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Bohra activist against female genital mutilation says veil of secrecy keeps women from speaking out

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Flickr - http://j.mp/1SPGCl0
Zehra Patwa said while female genital mutilation is often practiced within some religious communities, FGM is not a religious practice. It's a cultural one.

Federal officials recently filed charges against a suburban Detroit doctor for allegedly performing female genital mutilation (FGM) on several young girls. They say doctor Jumana Nagarwala performed female genital mutilation on two seven-year-olds from Minnesota. 

The practice of FGM is illegal in the United States and two others are charged with conspiring to perform the act. Nagarwala has pleaded “not guilty,” and her attorney has said she was performing a religious ritual of the Bohra community, not genital mutilation. 

The World Health Organization (WHO) describes female genital mutilation as the partial or total removal of the clitoris and the labia minora. Some of these cuttings go further. 

The practice is most common in the western, eastern, and north-eastern regions of Africa, in some countries of the Middle East and Asia, as well as among migrants from these areas. 

Zehra Patwa, an activist with the group “Speak out onFGM,” joined Stateside to talk about the practice and the effort of some Bohras to end it. 

Patwa is a member of the Bohra community, a sect of Shia Islam, which performs this procedure. Bohras are a community of people that live mostly in India, though pockets of Bohras exist throughout the Western world. Patwa said there are approximately 1.5 million Bohras throughout the world.

"[Bohras are] known as a very well-educated community," she said. "Strong business people. Strong in womens' rights, that the women tend to be educated as well and are very much part of the management of the community. There is a very strong connection to the community because, especially with people that have then spread out to various other countries that desire to hold on to our culture and hold on to those wonderful traditions of our community."

While FGM is practiced within some Islamic communities, Patwa said it is not a religious practice. It's a cultural one. In fact, she said the majority of Islamic communities have spoken out against FGM. Patwa points to Christian communities in the U.S. that practiced FGM in the 1950s as proof that the practice isn't limited to one particular religion.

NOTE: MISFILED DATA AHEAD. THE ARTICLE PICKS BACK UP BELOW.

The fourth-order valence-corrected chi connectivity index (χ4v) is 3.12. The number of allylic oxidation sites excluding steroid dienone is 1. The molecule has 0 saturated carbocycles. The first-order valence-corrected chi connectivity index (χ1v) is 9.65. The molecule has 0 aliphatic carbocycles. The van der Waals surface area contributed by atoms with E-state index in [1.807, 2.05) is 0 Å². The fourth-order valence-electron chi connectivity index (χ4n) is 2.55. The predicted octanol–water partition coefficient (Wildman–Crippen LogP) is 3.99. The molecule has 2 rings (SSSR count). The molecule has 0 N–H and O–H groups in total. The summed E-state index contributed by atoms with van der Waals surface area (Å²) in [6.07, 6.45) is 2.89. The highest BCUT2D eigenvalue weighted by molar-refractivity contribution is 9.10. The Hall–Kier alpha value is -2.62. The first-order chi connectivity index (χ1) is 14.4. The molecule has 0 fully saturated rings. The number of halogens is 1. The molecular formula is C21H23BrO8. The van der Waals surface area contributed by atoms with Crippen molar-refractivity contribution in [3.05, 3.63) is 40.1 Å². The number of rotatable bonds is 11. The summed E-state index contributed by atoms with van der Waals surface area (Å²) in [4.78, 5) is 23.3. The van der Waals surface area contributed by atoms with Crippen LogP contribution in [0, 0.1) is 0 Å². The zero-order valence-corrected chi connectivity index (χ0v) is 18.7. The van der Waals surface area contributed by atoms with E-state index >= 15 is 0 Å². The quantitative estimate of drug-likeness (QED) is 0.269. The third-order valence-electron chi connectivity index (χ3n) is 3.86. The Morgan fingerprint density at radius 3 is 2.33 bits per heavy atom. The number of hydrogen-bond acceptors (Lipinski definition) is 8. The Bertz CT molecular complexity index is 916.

Those cultures that practice FGM justify the procedure as a way to encourage cleanliness, to reduce a woman's sexual desire, or to increase a woman's sexual drive and keep girls from "going astray."

None of this is backed up by any medical research, Patwa said.

"Because of the prevailing notion that [FGM] will keep your girls from straying from having premarital sex or sexual relations outside of marriage, there is this perception that it will keep the honor of the family," Patwa said. "It's unfortunate because that really isn't what it does. What it does is it shames girls. It hurts girls. It causes psychological issues all through their lives, and it doesn't reduce sexual desire, it reduces the ability to enjoy their sexuality for some women." 

Listen to the full interview above to hear what some women within the Bohra community think about FGM and what Patwa suggests as a compromise to keep this practice from happening to young girls.

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Stateside is produced daily by a dedicated group of producers and production assistants. Listen daily, on-air, at 3 and 8 p.m., or subscribe to the daily podcast wherever you like to listen.
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